Lately when riding, I am a hot mess. (That’s the technical term. The actual term used by my instructor is unprintable here.) There are so many things going on — my seat isn’t balanced, my legs slide forward, my knees are jammed up against the knee roll, my reins get floppy — hence, the hot mess. (In fairness to my past riding self, it’s not all bad all the time — but compared to how I used to be, it certainly feels that way.)
This week, my instructor brought me back to basics. She took a long whip, threaded it between my elbows and behind my back, and told me to keep it there while cantering. Lean forward and hunch your shoulders toward your ears (my favorite riding position, apparently) and the whip pops out. Humiliation galore. (And an exciting ride if it happens to hit your horse on the way down.)
It’s an old trick, but it worked. To keep the whip in place, I had to roll my shoulders down and lean back. Which centered my seat. Which fixed my leg. Which got my hands out of my lap and improved the way I held the reins.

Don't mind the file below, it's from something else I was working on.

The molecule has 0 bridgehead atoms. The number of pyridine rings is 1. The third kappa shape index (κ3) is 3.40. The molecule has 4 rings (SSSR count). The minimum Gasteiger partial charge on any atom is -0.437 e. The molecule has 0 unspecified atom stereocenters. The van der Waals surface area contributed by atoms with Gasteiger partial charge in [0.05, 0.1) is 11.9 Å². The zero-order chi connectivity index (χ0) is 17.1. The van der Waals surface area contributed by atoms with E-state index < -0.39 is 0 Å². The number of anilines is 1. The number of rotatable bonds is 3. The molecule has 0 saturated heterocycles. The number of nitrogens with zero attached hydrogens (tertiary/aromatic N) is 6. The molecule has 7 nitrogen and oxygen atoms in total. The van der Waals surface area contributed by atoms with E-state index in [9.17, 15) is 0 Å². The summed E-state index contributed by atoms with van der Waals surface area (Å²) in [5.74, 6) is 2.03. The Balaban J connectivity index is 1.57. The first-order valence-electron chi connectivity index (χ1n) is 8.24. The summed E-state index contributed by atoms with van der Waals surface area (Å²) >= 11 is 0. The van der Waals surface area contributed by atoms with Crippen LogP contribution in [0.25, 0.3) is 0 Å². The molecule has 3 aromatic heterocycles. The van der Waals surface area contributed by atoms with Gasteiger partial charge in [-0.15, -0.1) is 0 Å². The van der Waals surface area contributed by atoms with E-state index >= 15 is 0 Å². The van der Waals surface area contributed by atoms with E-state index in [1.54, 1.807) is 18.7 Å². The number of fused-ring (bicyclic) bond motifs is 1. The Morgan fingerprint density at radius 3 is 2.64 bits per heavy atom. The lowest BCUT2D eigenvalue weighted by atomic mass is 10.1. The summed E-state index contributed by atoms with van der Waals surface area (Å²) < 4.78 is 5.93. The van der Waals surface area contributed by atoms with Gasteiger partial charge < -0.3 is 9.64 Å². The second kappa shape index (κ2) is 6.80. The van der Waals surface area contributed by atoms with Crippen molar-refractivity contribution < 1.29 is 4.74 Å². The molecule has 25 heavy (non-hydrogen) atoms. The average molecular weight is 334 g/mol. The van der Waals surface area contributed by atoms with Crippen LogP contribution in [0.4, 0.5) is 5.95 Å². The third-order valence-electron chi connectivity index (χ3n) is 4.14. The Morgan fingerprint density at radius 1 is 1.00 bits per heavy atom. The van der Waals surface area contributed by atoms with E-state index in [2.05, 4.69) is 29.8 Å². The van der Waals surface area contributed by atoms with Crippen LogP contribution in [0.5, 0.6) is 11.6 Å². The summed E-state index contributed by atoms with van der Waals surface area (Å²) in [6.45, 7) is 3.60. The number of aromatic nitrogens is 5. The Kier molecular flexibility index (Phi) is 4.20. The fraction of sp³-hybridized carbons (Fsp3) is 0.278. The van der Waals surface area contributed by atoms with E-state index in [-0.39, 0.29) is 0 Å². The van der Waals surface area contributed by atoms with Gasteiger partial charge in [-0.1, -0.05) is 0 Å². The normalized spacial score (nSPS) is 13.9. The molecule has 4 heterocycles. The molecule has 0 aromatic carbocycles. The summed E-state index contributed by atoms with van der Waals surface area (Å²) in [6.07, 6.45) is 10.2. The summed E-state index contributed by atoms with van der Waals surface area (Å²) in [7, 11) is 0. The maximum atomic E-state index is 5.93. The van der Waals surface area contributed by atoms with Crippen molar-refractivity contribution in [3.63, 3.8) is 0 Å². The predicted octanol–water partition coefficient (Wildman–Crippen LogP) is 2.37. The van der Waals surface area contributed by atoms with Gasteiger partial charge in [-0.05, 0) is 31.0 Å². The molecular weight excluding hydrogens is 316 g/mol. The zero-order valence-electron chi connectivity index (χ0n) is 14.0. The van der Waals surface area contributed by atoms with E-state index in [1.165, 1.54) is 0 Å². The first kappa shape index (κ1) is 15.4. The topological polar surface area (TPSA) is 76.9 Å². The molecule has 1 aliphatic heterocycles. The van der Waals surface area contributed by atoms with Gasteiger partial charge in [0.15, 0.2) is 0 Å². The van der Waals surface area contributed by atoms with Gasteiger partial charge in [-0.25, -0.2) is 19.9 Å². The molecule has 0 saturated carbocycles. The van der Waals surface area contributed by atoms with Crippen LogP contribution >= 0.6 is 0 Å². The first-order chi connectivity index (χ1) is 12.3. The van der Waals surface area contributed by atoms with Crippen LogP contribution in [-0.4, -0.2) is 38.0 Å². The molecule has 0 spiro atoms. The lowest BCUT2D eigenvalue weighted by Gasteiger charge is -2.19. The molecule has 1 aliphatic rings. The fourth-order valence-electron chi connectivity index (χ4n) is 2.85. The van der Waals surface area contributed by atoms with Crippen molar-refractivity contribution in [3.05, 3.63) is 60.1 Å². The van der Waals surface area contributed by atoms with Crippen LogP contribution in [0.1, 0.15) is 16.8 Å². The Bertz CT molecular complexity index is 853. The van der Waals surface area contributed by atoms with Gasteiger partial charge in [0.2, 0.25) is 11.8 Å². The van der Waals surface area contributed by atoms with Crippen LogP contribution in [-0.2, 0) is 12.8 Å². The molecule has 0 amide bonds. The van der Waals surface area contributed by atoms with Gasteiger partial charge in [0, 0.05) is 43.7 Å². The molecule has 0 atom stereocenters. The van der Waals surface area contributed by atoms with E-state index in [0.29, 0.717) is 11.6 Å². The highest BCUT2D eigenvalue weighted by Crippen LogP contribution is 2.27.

One small change, and everything fell into place.
Writing is like that too. Looking at an entire manuscript is overwhelming and can make you feel like a failure. But if you pick just one thing to work on — your dialogue, for example, or the way you transition between scenes — one of two things will happen:
Either you’ll fix the main problem, and everything else will snap into place, or…
You’ll find out you have more work to do. Which isn’t the end of the world, I promise. It just means picking the next one thing. Fixing that. And moving on.
(And if you’ve read this far, here’s a reward — one of my favorite riding videos is at the end of this page.)